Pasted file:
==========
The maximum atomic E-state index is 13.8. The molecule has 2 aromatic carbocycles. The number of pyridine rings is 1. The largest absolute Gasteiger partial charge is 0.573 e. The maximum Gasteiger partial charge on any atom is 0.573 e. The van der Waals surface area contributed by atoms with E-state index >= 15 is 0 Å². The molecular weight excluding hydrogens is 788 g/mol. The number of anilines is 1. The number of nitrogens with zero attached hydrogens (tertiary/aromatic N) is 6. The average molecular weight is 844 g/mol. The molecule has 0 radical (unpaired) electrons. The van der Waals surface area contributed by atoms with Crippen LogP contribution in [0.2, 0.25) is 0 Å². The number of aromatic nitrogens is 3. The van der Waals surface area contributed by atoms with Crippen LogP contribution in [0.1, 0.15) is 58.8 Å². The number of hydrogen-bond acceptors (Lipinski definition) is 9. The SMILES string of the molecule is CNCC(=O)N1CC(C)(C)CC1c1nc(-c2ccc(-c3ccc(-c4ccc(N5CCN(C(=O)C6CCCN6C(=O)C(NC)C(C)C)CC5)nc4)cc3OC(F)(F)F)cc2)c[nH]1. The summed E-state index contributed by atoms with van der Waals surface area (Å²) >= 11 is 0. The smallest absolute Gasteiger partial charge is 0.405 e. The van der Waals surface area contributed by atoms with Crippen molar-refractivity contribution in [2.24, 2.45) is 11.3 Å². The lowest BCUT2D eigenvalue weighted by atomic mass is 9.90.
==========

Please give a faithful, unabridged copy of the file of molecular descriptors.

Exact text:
The maximum atomic E-state index is 13.8. The molecule has 2 aromatic carbocycles. The number of pyridine rings is 1. The largest absolute Gasteiger partial charge is 0.573 e. The maximum Gasteiger partial charge on any atom is 0.573 e. The van der Waals surface area contributed by atoms with E-state index >= 15 is 0 Å². The molecular weight excluding hydrogens is 788 g/mol. The number of anilines is 1. The number of nitrogens with zero attached hydrogens (tertiary/aromatic N) is 6. The average molecular weight is 844 g/mol. The molecule has 0 radical (unpaired) electrons. The van der Waals surface area contributed by atoms with Crippen LogP contribution in [0.2, 0.25) is 0 Å². The number of aromatic nitrogens is 3. The van der Waals surface area contributed by atoms with Crippen LogP contribution in [0.1, 0.15) is 58.8 Å². The number of hydrogen-bond acceptors (Lipinski definition) is 9. The SMILES string of the molecule is CNCC(=O)N1CC(C)(C)CC1c1nc(-c2ccc(-c3ccc(-c4ccc(N5CCN(C(=O)C6CCCN6C(=O)C(NC)C(C)C)CC5)nc4)cc3OC(F)(F)F)cc2)c[nH]1. The summed E-state index contributed by atoms with van der Waals surface area (Å²) >= 11 is 0. The smallest absolute Gasteiger partial charge is 0.405 e. The van der Waals surface area contributed by atoms with Crippen molar-refractivity contribution in [2.24, 2.45) is 11.3 Å². The lowest BCUT2D eigenvalue weighted by atomic mass is 9.90.